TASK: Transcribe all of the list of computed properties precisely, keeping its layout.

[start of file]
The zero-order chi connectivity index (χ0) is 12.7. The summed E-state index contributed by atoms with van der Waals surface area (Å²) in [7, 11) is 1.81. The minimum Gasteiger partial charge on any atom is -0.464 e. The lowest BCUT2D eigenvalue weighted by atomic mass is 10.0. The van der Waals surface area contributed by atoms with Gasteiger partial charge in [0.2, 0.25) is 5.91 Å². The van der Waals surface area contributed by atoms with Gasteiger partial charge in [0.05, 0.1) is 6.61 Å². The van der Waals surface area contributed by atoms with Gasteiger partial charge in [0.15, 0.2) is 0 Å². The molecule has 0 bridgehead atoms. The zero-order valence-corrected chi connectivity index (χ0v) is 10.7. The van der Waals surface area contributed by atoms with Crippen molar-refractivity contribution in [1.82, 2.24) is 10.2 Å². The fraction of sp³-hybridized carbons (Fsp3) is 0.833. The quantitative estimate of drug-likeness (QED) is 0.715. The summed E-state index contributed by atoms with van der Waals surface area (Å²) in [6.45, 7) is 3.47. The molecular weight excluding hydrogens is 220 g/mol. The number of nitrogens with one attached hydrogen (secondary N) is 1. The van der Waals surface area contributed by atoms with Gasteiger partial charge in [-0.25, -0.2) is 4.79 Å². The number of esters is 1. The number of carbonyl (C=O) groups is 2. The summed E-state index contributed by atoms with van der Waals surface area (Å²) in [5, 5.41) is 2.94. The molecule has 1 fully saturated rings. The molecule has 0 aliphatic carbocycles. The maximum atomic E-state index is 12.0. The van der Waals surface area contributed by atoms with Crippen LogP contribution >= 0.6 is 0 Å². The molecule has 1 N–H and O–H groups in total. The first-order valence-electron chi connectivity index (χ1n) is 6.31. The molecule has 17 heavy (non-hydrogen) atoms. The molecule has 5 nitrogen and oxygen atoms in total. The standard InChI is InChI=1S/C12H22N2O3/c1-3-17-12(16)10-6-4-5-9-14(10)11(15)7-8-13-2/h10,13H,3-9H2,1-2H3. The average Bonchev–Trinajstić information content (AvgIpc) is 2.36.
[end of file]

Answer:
The zero-order chi connectivity index (χ0) is 12.7. The summed E-state index contributed by atoms with van der Waals surface area (Å²) in [7, 11) is 1.81. The minimum Gasteiger partial charge on any atom is -0.464 e. The lowest BCUT2D eigenvalue weighted by atomic mass is 10.0. The van der Waals surface area contributed by atoms with Gasteiger partial charge in [0.2, 0.25) is 5.91 Å². The van der Waals surface area contributed by atoms with Gasteiger partial charge in [0.05, 0.1) is 6.61 Å². The van der Waals surface area contributed by atoms with Gasteiger partial charge in [0.15, 0.2) is 0 Å². The molecule has 0 bridgehead atoms. The zero-order valence-corrected chi connectivity index (χ0v) is 10.7. The van der Waals surface area contributed by atoms with Crippen molar-refractivity contribution in [1.82, 2.24) is 10.2 Å². The fraction of sp³-hybridized carbons (Fsp3) is 0.833. The quantitative estimate of drug-likeness (QED) is 0.715. The summed E-state index contributed by atoms with van der Waals surface area (Å²) in [6.45, 7) is 3.47. The molecular weight excluding hydrogens is 220 g/mol. The number of nitrogens with one attached hydrogen (secondary N) is 1. The van der Waals surface area contributed by atoms with Gasteiger partial charge in [-0.25, -0.2) is 4.79 Å². The number of esters is 1. The number of carbonyl (C=O) groups is 2. The summed E-state index contributed by atoms with van der Waals surface area (Å²) in [5, 5.41) is 2.94. The molecule has 1 fully saturated rings. The molecule has 0 aliphatic carbocycles. The maximum atomic E-state index is 12.0. The van der Waals surface area contributed by atoms with Crippen LogP contribution >= 0.6 is 0 Å². The molecule has 1 N–H and O–H groups in total. The first-order valence-electron chi connectivity index (χ1n) is 6.31. The molecule has 17 heavy (non-hydrogen) atoms. The molecule has 5 nitrogen and oxygen atoms in total. The standard InChI is InChI=1S/C12H22N2O3/c1-3-17-12(16)10-6-4-5-9-14(10)11(15)7-8-13-2/h10,13H,3-9H2,1-2H3. The average Bonchev–Trinajstić information content (AvgIpc) is 2.36.